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The demonstration that the inhibition of the nerve-muscle impulse is followed by a functional recovery of the NMJ provides the scientific basis of the rapidly growing use of BoNTs in the therapy of a variety of human diseases caused by hyperfunc-tion of cholinergic terminals and other neurodiseases (Jankovic 2006; Montecucco et al. 1996; Scott et al. 1989; Truong and Jost 2006). Injections of minute amounts of BoNT into the muscle(s) to be paralyzed lead to a depression of the symptoms lasting months. Owing to the long lasting duration of its effect, BoNT/A has almost invariably been used. Since the NMJ paralysis is reversible, the injection has to be repeated, and the possibility of an immune response with production of BoNT/A-neutralizing antibodies can occur (Brin 1997; Hanna et al. 1999; Jankovic and Schwartz 1995; Sankhla et al. 1998; Zuber et al. 1993). The injection of a different BoNT serotype could overcome this drawback. BoNT/E and BoNT/F were tested in humans and were found to have beneficial effects of short duration (Aoki 2001; Billante et al. 2002; Chen et al. 1998b; Eleopra et al. 1998b, 2006; Mezaki et al. 1995). Also BoNT/B has a rather short duration of action, and longer paralysis can only be achieved with very high doses, thus increasing the possibility of an immune response (Brin et al. 1999; Dressler and Bigalke 2005; Dressler and Eleopra

2006; Lew et al. 1997; Sloop et al. 1997). Studies performed in humans (reviewed in Eleopra et al. 2006) and in mice (Morbiato et al. 2007), show that BoNT/C has a general profile of action similar to that of BoNT/A.

Injection of BoNT is currently recognized as the best available treatment for dystonias and for certain types of strabismus, and new uses are continuously found (Bhidayasiri and Truong 2005; Montecucco and Molgo 2005). In addition, BoNT/A inhibit ACh release at autonomic nerve terminals which innervate the glands and smooth muscle, and it is currently used to treat diseases such as hypersalivation and hypersudoration (Brisinda et al. 2004; Naumann and Jost 2004).

The use of BoNT/A has been increasingly reported in many conditions of pathological pain, including migraine and other headache disorders (Aoki 2003; Binder and Blitzer 2003), musculoskeletal pain, such as myofascial pain, low back pain, and other chronic pain syndromes (Luvisetto et al. 2007; Reilich et al. 2004; Sycha et al. 2004).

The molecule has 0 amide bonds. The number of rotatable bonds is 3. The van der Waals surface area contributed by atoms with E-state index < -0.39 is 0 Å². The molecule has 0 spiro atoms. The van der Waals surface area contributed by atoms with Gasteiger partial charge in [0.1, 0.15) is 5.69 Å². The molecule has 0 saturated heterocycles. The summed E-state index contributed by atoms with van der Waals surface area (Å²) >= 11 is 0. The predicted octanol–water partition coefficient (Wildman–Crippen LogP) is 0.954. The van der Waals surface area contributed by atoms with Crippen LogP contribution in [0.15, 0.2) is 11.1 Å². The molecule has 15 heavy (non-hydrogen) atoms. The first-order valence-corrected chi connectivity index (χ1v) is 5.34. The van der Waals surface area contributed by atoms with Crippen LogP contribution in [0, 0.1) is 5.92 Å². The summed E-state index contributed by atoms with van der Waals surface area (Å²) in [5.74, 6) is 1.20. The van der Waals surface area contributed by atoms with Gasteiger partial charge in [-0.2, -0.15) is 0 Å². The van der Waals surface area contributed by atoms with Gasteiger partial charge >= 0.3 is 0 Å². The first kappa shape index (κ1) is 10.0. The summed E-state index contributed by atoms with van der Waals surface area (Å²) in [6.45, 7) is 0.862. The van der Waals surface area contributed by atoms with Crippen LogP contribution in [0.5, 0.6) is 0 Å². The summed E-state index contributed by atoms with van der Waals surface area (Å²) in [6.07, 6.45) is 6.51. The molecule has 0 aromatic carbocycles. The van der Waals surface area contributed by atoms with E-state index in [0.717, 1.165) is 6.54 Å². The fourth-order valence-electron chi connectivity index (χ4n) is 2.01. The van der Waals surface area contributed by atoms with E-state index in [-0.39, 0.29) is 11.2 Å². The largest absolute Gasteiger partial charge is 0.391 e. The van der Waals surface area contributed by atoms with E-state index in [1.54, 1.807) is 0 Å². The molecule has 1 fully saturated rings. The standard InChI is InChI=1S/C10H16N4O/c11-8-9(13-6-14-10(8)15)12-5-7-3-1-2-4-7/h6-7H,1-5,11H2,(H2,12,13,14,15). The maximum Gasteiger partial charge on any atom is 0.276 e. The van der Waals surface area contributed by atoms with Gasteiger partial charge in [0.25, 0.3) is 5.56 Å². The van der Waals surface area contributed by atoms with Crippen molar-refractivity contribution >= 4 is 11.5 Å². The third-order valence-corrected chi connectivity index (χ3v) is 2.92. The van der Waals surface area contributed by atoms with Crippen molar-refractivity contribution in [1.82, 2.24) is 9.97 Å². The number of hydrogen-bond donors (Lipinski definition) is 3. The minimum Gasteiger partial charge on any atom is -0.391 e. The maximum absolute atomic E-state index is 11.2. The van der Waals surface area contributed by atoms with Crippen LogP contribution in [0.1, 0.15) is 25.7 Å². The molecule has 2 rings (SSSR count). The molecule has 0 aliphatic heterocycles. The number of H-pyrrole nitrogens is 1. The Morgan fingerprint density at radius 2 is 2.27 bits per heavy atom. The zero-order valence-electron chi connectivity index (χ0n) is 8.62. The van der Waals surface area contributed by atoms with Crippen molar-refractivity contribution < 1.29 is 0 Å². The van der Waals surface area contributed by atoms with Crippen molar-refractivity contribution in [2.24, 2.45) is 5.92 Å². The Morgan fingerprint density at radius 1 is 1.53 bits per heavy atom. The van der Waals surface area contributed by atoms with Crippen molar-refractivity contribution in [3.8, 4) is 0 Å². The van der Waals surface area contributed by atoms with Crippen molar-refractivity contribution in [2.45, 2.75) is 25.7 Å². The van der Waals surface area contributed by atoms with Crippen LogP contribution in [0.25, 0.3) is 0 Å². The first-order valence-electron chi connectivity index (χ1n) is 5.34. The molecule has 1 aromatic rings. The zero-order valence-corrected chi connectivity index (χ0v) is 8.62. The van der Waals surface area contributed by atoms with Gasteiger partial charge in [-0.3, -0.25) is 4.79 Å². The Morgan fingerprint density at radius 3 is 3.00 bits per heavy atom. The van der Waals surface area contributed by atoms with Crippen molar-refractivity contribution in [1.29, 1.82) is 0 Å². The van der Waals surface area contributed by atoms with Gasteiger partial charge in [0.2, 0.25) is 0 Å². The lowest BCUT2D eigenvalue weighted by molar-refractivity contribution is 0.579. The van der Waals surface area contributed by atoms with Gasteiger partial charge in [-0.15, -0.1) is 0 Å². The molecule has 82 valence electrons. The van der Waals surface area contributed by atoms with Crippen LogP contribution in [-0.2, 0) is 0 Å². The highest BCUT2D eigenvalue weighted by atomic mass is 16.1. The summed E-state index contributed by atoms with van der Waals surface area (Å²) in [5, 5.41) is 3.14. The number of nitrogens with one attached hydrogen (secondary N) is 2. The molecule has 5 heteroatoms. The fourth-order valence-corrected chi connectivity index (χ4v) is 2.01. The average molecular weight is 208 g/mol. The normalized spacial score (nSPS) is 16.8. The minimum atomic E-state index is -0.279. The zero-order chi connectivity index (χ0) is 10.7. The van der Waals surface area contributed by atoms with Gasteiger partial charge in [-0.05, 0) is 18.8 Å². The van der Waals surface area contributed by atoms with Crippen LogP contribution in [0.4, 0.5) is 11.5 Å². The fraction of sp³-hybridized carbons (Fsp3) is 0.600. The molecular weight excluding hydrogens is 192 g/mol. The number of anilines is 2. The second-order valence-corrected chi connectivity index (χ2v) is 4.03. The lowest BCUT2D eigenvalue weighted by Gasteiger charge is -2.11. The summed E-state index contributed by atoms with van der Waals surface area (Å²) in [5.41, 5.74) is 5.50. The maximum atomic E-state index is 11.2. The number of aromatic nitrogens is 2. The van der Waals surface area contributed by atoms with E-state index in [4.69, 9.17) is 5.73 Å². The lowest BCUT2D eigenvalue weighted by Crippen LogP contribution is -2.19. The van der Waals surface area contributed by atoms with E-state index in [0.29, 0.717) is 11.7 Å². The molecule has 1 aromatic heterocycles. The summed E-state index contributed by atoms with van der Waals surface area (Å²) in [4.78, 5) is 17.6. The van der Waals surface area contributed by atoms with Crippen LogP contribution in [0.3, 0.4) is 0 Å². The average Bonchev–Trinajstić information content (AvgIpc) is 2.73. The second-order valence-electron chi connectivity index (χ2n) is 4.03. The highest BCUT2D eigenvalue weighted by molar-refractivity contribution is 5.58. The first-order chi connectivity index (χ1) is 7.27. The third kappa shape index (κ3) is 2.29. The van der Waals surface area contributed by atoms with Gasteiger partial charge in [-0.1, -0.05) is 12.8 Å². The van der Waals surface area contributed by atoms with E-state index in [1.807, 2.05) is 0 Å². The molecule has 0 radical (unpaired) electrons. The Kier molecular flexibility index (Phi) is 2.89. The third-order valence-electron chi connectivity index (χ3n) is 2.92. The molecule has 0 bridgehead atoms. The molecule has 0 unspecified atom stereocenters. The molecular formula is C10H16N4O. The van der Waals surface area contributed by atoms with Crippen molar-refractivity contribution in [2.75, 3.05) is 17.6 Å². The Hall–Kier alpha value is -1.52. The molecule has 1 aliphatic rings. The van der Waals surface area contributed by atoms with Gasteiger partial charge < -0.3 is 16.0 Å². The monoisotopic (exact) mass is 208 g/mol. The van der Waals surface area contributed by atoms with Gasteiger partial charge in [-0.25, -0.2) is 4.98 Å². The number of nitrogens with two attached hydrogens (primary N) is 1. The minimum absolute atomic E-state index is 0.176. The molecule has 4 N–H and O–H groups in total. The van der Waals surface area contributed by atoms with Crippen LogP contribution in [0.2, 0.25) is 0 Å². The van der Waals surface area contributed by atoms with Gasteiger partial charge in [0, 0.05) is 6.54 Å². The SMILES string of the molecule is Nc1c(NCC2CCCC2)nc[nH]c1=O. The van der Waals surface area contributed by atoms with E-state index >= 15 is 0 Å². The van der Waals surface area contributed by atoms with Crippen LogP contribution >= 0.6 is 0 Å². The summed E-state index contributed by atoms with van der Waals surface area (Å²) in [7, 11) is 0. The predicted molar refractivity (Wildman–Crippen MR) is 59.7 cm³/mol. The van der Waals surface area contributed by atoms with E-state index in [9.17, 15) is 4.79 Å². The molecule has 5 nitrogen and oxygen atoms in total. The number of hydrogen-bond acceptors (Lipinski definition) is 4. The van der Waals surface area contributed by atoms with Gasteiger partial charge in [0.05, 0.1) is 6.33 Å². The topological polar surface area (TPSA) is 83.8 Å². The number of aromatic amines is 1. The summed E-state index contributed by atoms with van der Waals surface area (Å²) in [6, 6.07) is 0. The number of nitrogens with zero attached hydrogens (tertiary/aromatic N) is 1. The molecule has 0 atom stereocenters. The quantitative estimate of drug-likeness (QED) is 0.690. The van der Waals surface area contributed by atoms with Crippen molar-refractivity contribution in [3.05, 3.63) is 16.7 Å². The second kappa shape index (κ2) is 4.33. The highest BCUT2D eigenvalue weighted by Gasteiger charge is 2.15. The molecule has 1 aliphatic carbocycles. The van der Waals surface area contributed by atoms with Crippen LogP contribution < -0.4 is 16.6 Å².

BoNTs are not known to be retrotransported to the CNS, but they are highly toxic when injected directly in the brain (Luvisetto et al. 2003). Both the intraventricular and the hind paw injection of minute amounts of BoNT/A in mice strongly depress the perception of inflammatory pain induced by formalin (Luvisetto et al. 2006). On the basis of the differential effect of BoNT on glutamatergic and GABAergic nerve terminals in hippocampal neurons (Verderio et al. 2004), BoNT/E was tested as a potential therapeutic of epilepsy, and it was found to effectively lower the symptoms induced in mice by the epileptogenic kaininic acid (Costantin et al. 2005).

TeNT has not yet been used as a therapeutic but it has a series of interesting biological properties. When injected in the hippocampus of rats it induces an epilepticlike syndrome (Bagetta and Nistico 1994). The carboxy-terminal third of TeNT, which retains most, but not all, of the neuronal binding and uptake properties of the entire toxin, has been used as a carrier of lysosomal hydrolase (Dobrenis et al. 1992; Jiang et al. 2005), superoxide dismutase inside cells in culture (Figueiredo et al. 1997; Francis et al. 1995), or p-galactosidase in mouse embryos (Coen et al. 1997). These studies open the possibility of using TeNT as carrier of various bio-logicals from peripheral sites of injections to selected areas of the CNS.

Acknowledgements This work is supported by by research grants from Telethon-Italia GP0272Y01, the University of Padova, and FIRBRBNE01RHZM.

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